An expert in IT service management (ITSM) treats the service provider as a medical doctor treats the patient. People have systems (e.g., circulatory, nervous, digestive, etc.), and so do service providers. Just as people are all wonderfully unique and special, so are service providers. And, just as people also are more or less the same when it comes to most illnesses and, luckily, most cures, so are service providers. Even though each service provider is unique, they all suffer from the same dysfunctions and benefit from the same cures. The prescription or dosing may vary, but the cause and effect remain the same.
An ITSM expert listens for symptoms, or manifestations of dysfunction visible to the patient (aka the service provider), and then seeks signs, or manifestations and conditions not readily visible to said patient but visible to the ITSM expert. This is called diagnosing, and it is the first job of an ITSM expert.
As an example, let’s say our diagnosis is service desk agent role ambiguity and/or role conflict.
The next job of the ITSM expert is to understand the cause(s) of the diagnosis—perhaps a failed management strategy (usually results in role ambiguity) or miscommunication to customers about capabilities (typically a cause of role conflict).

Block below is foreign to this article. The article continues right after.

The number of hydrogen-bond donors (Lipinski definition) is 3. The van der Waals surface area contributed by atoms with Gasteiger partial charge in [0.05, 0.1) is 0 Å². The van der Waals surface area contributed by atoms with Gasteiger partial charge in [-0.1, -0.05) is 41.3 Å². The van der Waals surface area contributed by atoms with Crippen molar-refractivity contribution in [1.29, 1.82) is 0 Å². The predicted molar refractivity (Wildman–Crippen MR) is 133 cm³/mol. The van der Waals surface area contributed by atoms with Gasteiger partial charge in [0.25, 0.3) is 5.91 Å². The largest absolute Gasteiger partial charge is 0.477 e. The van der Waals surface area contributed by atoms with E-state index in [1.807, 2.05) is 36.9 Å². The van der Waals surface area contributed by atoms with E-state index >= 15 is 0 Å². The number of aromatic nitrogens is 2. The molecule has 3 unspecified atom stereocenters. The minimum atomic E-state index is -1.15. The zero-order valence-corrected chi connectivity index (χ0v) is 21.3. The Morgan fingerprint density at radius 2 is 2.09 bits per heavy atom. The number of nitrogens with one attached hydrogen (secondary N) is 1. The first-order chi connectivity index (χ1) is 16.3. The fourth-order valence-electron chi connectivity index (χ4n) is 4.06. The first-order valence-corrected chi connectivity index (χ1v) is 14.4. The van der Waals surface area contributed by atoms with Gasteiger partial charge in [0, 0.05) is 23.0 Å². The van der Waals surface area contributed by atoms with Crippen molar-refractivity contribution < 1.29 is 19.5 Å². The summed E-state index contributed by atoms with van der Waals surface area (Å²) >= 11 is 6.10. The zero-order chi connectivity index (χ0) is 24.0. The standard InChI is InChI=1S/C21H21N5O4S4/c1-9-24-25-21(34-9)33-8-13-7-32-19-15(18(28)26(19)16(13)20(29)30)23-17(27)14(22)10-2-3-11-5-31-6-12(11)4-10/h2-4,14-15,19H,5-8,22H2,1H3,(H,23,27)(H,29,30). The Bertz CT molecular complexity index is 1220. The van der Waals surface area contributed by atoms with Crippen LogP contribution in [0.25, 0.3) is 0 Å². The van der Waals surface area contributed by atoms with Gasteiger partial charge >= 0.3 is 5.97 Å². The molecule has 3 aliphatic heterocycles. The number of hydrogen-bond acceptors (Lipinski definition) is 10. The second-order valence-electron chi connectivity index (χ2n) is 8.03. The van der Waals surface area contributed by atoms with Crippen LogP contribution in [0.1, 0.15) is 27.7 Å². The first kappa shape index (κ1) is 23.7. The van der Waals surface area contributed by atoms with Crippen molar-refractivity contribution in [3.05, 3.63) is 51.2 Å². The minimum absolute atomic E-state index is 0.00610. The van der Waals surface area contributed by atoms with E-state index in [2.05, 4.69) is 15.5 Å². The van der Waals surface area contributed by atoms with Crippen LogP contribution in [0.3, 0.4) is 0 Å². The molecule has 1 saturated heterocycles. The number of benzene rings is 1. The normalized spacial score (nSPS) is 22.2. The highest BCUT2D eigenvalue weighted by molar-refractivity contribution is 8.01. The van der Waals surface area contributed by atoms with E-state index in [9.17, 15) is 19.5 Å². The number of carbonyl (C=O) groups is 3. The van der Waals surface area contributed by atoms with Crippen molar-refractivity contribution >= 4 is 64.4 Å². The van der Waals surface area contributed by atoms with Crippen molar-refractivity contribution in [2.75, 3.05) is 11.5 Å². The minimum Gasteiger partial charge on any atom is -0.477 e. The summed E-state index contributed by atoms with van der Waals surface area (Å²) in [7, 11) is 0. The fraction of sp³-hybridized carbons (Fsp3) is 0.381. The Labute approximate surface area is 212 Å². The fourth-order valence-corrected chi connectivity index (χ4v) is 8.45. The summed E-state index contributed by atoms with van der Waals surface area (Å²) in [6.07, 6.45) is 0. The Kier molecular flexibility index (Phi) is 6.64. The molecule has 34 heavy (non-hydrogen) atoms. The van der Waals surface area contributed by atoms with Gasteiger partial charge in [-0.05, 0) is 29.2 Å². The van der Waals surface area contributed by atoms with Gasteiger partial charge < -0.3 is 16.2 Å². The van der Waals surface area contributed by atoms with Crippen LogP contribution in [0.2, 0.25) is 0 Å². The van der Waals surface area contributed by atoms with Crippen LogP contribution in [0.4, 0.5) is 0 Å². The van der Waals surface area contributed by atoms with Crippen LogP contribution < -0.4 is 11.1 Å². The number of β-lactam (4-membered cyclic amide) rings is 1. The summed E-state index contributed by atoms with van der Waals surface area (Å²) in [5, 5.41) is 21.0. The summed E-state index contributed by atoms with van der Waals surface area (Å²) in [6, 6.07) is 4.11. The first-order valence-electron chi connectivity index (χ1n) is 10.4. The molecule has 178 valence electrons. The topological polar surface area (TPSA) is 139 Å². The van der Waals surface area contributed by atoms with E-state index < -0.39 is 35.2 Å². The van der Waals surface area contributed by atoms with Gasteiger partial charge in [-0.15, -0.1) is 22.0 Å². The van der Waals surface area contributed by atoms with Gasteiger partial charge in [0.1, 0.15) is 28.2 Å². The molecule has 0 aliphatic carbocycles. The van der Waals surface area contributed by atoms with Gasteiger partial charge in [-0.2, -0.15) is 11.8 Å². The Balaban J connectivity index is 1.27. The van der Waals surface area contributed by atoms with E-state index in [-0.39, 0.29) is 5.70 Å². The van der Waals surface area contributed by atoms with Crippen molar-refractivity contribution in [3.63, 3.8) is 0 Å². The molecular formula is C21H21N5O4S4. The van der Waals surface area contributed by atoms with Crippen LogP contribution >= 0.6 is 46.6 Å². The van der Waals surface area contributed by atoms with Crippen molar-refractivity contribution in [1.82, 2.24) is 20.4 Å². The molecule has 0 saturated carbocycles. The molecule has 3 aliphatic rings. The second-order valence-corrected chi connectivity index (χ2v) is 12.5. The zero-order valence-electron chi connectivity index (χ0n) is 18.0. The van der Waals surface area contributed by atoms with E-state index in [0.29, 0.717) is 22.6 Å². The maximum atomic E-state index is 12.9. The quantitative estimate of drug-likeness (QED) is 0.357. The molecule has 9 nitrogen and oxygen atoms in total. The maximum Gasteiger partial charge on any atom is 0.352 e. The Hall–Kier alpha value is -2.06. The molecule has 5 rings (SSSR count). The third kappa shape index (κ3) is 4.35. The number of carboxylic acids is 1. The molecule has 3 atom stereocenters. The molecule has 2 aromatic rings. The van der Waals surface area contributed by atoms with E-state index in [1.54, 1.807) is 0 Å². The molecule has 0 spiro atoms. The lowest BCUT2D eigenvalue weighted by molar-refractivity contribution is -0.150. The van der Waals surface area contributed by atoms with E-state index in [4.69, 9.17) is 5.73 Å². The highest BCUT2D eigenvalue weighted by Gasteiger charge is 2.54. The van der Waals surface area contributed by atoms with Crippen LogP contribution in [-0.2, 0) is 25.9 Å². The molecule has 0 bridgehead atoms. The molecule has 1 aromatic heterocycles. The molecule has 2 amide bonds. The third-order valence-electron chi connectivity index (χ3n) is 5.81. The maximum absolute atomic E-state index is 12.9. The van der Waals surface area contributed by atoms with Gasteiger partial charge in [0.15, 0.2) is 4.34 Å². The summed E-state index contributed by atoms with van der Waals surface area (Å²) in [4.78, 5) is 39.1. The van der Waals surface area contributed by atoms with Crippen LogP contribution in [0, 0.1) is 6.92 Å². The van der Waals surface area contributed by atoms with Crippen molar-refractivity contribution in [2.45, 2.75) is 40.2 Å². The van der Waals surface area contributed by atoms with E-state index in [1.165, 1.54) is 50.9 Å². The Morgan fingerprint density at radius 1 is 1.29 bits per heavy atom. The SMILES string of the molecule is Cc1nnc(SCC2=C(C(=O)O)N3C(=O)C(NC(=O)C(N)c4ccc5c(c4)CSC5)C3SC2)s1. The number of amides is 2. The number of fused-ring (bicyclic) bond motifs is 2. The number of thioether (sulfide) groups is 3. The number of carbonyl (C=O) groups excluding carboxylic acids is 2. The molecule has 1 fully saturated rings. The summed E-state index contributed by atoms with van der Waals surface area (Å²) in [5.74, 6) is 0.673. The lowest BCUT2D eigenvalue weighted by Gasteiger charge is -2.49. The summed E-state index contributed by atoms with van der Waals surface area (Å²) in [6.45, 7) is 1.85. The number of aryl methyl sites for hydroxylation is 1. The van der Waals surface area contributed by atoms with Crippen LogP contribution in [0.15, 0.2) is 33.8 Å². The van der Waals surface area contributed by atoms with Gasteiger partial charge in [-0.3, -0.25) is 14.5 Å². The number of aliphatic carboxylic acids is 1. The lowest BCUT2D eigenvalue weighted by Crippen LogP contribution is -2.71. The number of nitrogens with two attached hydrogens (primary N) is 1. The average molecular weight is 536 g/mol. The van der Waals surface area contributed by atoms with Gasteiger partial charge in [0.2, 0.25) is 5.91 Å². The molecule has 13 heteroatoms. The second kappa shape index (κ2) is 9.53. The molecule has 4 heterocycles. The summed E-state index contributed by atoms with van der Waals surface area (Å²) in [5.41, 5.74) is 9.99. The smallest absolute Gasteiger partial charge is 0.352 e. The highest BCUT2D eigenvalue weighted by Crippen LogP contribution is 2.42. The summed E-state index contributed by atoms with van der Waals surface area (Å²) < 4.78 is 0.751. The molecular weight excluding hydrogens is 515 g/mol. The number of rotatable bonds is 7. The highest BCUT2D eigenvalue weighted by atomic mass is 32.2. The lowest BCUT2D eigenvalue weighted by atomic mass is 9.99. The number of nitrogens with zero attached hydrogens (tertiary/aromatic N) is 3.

Using ITIL or another model (there are many), the ITSM expert chooses the closest situational template as a starting point to create a prescription. In this case, with role ambiguity, the prescription might be to work with human resources to develop job descriptions and management training so that service desk agents are properly supported to accomplish an agreed-upon task. To correct role conflict, the ITSM expert may engage with marketing to correct misstatements and properly set customers’ expectations.
Lastly, the ITSM expert schedules a follow-up visit to keep an eye on the patient.
So, what does an ITSM expert do? A true ITSM expert diagnoses organizational dysfunction, uses models and norms to discover its cause, prescribes a specific solution, and monitors to ensure organizational healing occurs. In short, an ITSM expert treats and heals dysfunctional IT service provider organizations.
ITIL training is just the beginning for an ITSM expert. Leadership and business training, facilitation skills, and consulting skills are what bring the ITIL body of knowledge to real fruition.